Does banking fail to serve the older ones of digital native customers? About Google, Apple, Facebook and Amazon in war with banks and the European experience of building the future of banking. Everything worth knowing in our weekly roundup. Enjoy! – Michael and the FinTech Weekly team
“I think the success of digital banking is very simple. If you look at traditional banks, they have built up companies over the last 40 to 50 years and I think the difficulty is they are non-digital companies. They have a big workforce and it’s very hard to transform a company that has maybe 50,000 employees into a digital company.
My kids and better half are all on Apple, our home Wi-Fi runs on AirPlay and we watch AppleTV. This dependency on Apple started with the iPod, and it is now touching multiple aspects of my life.
Millennials may be the most likely to embrace the 'next best thing' in mobile banking, but tectonic shifts in mobile banking adoption rates indicate that Boomers are the segment with the most potential for growth and profits.
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The growth of big data during the last decade has opened the door to a lot of opportunities and threats alike. Big data is not just big and powerful, it is also prone to errors. We can currently process more than terabytes of data at a lightning and superficial speed
Real estate crowdfunding came into existence after the Global Financial Crisis. Several high profile startups got started around 2010–2012, spurred in part by the JOBS Act which streamlined the process of raising capital from individual investors. As the Internet transformed one industry after another, the real estate investment space appeared stodgy and overdue for disruption.
Much of the hype around fintech focuses on what traditional banks do wrong: they’re slow to adopt new technology; they don’t center the customer; they’re too big to respond nimbly to change. This narrative is part of why fintech continues to attract massive investment, with $31 billion total flowing into the sector last year, according to KPMG.
Regulatory scrutiny is increasing, but this isn't slowing the pace of blockchain activity — if anything, it's helping the industry mature. As financing methods shift and investors search for the killer app, we dive into eight trends shaping the future of blockchain technology.
Quite a few people talk about invisible banking today. The idea is that banking transactions and services should be invisible as if they are noticeable, as in visible, then that means you have pain and friction which should have been removed.
Fintech is officially cool these days and banks have gone from indifference, to various degrees of engagement (via incomprehension and PR frenzy) to eventually totally drinking the cool aid. Which is awesome for the banks but I am not of the school that thinks this will make life easier for the start-ups. And this is not necessarily a bad thing.
Turbulence in banking markets just won’t let up. New competitors ranging from established technology giants, such as Alibaba and Amazon, to smaller specialists, such as Mint and Betterment, have steadily encroached on traditional banking activities.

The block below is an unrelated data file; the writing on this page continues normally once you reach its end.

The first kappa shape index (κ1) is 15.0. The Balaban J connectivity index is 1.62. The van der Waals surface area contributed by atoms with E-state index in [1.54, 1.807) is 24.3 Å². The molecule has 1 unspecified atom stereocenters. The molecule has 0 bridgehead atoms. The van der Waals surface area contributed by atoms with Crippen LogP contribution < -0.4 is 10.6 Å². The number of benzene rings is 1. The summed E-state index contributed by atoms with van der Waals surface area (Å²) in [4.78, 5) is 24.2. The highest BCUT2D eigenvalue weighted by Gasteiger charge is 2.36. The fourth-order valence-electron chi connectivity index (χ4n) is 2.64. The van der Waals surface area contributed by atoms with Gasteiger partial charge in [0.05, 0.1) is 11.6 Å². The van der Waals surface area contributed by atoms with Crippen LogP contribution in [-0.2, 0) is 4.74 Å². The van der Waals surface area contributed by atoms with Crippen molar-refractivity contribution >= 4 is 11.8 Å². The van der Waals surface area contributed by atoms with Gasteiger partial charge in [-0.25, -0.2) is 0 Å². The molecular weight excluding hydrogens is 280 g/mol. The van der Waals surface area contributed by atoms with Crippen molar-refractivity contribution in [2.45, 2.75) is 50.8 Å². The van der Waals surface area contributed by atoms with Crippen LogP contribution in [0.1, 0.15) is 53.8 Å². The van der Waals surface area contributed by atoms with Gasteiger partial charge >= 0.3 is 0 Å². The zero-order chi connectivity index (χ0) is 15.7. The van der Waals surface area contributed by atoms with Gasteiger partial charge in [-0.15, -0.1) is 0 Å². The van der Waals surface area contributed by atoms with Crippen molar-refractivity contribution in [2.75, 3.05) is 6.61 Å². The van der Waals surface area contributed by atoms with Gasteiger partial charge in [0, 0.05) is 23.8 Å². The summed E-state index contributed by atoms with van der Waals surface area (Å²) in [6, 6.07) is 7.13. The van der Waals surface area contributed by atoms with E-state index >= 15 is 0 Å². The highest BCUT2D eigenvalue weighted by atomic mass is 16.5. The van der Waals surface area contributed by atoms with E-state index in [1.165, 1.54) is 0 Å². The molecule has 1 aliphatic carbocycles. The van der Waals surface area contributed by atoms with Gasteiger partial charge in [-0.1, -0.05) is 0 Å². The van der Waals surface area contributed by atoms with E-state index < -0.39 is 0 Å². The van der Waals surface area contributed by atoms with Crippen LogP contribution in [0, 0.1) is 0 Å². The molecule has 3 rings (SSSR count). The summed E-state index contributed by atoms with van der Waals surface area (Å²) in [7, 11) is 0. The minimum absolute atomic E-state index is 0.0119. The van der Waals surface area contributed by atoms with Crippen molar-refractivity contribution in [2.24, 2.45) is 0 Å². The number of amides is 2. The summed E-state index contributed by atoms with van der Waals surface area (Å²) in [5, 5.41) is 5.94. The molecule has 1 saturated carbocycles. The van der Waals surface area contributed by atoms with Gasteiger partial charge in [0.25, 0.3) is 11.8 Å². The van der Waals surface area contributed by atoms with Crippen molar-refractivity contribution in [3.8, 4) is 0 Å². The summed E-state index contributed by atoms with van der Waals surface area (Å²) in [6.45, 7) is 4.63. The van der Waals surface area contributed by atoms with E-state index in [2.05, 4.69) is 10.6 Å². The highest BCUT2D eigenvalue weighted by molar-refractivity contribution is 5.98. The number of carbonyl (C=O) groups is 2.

If social media was the most important marketing and communication trend of this decade, then fintech promises to deliver the most radical changes in the conduct of financial services in the next one.
FinTech is a relatively new industry applying technology to improve financial activities. FinTech companies consist of both startups and established financial and technology companies trying to replace or enhance services provided by existing financial companies. Typical areas in which FinTech companies operate include online and mobile payments, alternative finance and financial management.
RegTech as a segment has been witnessing immense interest and activity in the recent past – be it due to the huge fines for non-compliance being imposed by regulators across the world; the reputational damage resulting from these fines, especially for the large, well-known banks; or the realization of the huge potential cost savings and other strategic benefits.
At the Blockchain for Insurance summit in London, a gathering of major insurance players, technologists and thought leaders promoting digital transformation using blockchain, a clear pattern is emerging.
Artificial intelligence has the potential to transform customer experiences and establish entirely new business models in banking. To achieve the highest level of results, there needs to be a collaboration between humans and machines that will require training and a reassessment of the future of work in banking.
Lenders are facing more competition than ever. From e-commerce giants to rideshare apps and investment banks. Applying for a loan or other forms of credit is getting easier, which is why traditional and fintech lenders need to be ahead of the competition to retain market share.
Norway's central bank is preparing for a future in which it might issue a digital currency amid a slump in cash usage in the country.